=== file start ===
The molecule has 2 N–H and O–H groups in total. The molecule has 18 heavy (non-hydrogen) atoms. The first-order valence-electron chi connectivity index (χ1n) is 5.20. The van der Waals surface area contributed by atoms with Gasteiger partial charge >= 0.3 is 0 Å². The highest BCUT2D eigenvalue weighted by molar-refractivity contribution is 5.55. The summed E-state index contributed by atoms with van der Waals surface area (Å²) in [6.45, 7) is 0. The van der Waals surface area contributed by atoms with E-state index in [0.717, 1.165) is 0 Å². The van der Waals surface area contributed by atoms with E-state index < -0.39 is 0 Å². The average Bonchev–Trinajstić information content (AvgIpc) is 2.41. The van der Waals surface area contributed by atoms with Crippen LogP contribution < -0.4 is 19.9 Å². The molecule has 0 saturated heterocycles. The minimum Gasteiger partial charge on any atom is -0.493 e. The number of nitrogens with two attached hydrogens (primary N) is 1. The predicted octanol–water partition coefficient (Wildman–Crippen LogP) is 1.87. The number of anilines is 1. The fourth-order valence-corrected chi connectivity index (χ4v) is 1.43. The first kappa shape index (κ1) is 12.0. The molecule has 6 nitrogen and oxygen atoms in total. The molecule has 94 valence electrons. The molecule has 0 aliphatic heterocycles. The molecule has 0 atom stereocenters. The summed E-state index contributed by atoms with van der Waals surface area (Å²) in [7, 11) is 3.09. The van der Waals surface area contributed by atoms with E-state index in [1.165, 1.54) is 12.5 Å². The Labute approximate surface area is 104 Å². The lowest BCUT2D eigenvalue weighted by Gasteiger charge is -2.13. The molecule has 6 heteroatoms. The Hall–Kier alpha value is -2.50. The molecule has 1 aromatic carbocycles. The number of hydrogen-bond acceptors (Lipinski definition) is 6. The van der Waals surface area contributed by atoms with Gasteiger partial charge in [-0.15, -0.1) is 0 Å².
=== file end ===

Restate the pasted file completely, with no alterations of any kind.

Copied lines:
The molecule has 2 N–H and O–H groups in total. The molecule has 18 heavy (non-hydrogen) atoms. The first-order valence-electron chi connectivity index (χ1n) is 5.20. The van der Waals surface area contributed by atoms with Gasteiger partial charge >= 0.3 is 0 Å². The highest BCUT2D eigenvalue weighted by molar-refractivity contribution is 5.55. The summed E-state index contributed by atoms with van der Waals surface area (Å²) in [6.45, 7) is 0. The van der Waals surface area contributed by atoms with E-state index in [0.717, 1.165) is 0 Å². The van der Waals surface area contributed by atoms with E-state index < -0.39 is 0 Å². The average Bonchev–Trinajstić information content (AvgIpc) is 2.41. The van der Waals surface area contributed by atoms with Crippen LogP contribution < -0.4 is 19.9 Å². The molecule has 0 saturated heterocycles. The minimum Gasteiger partial charge on any atom is -0.493 e. The number of nitrogens with two attached hydrogens (primary N) is 1. The predicted octanol–water partition coefficient (Wildman–Crippen LogP) is 1.87. The number of anilines is 1. The fourth-order valence-corrected chi connectivity index (χ4v) is 1.43. The first kappa shape index (κ1) is 12.0. The molecule has 6 nitrogen and oxygen atoms in total. The molecule has 94 valence electrons. The molecule has 0 aliphatic heterocycles. The molecule has 0 atom stereocenters. The summed E-state index contributed by atoms with van der Waals surface area (Å²) in [7, 11) is 3.09. The van der Waals surface area contributed by atoms with E-state index in [1.165, 1.54) is 12.5 Å². The Labute approximate surface area is 104 Å². The lowest BCUT2D eigenvalue weighted by Gasteiger charge is -2.13. The molecule has 6 heteroatoms. The Hall–Kier alpha value is -2.50. The molecule has 1 aromatic carbocycles. The number of hydrogen-bond acceptors (Lipinski definition) is 6. The van der Waals surface area contributed by atoms with Gasteiger partial charge in [-0.15, -0.1) is 0 Å².